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tell me a story

A Long Time Ago…

(Realm of Elysia)

Smiling, the Bard of Longrain began, “A long time ago – of when, no one can be sure – The Gardener walked in His garden.”

As he spoke, Bren watched his green eyes. His voice soothing, like a lazy stream, spoke so clearly, yet it was as if she heard him in her mind, rather than ears. The forest faded as she imagined the picture the Bard painted with his words. Time seemed to stand still as Brenzel’s breathing relaxed.

Waking up in velvety grass, Brenzel breathed deeply of its fragrance. Arising, she felt different, light, able to move effortlessly. A man, dressed only in a long white tunic, said smiling, “Welcome to my Garden,” Extending his hand, he said “Let’s walk together.” Straightaway she followed Him, as they strolled through a luxurious landscape dotted with trees, bushes, and flowers of every imaginable type and size.

Climbing a small grassy knoll, a lone tree came into view. Not a large tree by comparison to most, but with a perfectly formed canopy from which branches spread out in every direction.

The fig tree

Among all the trees The Gardener planted, this one, in particular, felt His favor. Though only a lowly fig, each day He visited to see how its fruit began to form. One by one, on each branch, the figs started to grow.

The Gardener inspected a particular branch of eight figs, each one in different stages of growth. The first, Hades, had already matured into a beautiful fig, full of promise and pleasing to His eye. The next, Hala, was also a fig of good disposition, followed by Zulu, Aukum, Elysia, Tian, Omey, and finally, the newest fig of all, Eden.

After its kind

Though all the figs appeared of the same kind, each one was slightly different, special in some amazing way. Eden, the youngest, held the most promise, for it possessed the seed of promise, the one that would bring forth after it’s kind forever.

As the Gardener inspected each closely, Bren asked, “What are they?”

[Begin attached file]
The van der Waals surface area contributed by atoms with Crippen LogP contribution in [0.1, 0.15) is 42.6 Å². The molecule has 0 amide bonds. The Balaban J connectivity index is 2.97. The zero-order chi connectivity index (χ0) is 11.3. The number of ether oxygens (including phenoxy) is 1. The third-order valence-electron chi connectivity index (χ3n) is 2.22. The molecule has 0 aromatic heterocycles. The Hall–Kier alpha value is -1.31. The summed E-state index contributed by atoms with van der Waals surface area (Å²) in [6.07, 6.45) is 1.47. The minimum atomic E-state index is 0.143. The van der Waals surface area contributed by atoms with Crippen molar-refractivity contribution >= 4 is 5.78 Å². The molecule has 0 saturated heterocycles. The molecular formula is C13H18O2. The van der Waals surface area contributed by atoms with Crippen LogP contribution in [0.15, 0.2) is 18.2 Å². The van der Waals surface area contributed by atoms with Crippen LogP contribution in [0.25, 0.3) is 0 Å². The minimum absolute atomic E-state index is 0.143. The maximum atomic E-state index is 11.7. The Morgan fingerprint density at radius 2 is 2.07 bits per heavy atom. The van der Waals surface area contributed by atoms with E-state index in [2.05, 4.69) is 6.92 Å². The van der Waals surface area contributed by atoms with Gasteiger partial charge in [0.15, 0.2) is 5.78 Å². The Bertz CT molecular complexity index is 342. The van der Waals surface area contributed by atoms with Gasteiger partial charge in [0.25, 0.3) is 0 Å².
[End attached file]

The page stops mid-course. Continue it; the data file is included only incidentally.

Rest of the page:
Inspecting the last and smallest, he murmured, “Special creations, I call them my garden of “delights.””

“Mmm, I like that name,” Bren said as she stood beside Him, watching Him examine the budding fruit.

The Gardener pointed excitedly to the fruit of Eden, saying, “Do you see it? Come closer, look here.”

Brenzel saw it sparkle, then as she looked deeper, she saw infinite worlds filled with infinite beauty. “That’s amazing,” Bren said, “how does it do that?”

“Yes, how does it?” He mused. Then smiling, He looked at her and said, “Free will.”

Created for His pleasure

Enjoying the feeling of the cool breeze Bren, considering what He said, asked, “Why do you do all this?”

Considering for a moment, the Gardener replied, “For My pleasure.”

“I understand,” Bren said nodding, “you just like gardening.”

“Yes, I do, it makes me happy.”

Walking further, Bren looked out over a vast forest of every type of tree one could imagine. It was a clear and warm day, a slight breeze caressing everything. Looking above, Brenzel saw light, but no sun.

Sitting down with her on a nearby rock, overlooking a valley, the Gardener said, “I have everything I ever want here in my Garden. I used to believe that was enough, but then I realized, in all that I created, their was none like me, no one to enjoy all this with me. No one like you.”

Looking at Him, Bren smiled and, taking his hand, said, “Yes, I know what you mean, we all long for someone to love.”

With that, He kissed her, saying, “Wonderful, you understand perfectly.”

Someone to love

“In time,” the Gardener said, pointing back to the fig tree on the hill, “Eden will become it’s own tree and bring forth after it’s own kind. That particular fig is very important to me Bren, more so than anyone understands.” Standing up together, He turned towards Bren, putting his hand over His heart, saying, “Cover it, protect it.”

As if emerging from a dream, Bren gradually became aware of her surroundings again, of the elf-like man who spoke, and of the forest surrounding her. She began to sense moments passing between them again, as if time had restarted.

Fading further into the present, Bren heard, “…and that is why YHWH said, “let us create man in our image and in our likeness…”

Rising, the Bard finished, saying, “I have many stories to tell you, Brenzel of Eden, but they must wait for another time and season. Thank you for visiting me, I’m honored to have met you.”

Ah, my ears

As the Bard walked with her out of the clearing, Bren said, “If I may ask, where are you from?”

Ah, my ears,” he said. “I’m from Hala. I came to Elysia during the Great War and decided to stay. Alethea is my Queen, I believe you’ve met.”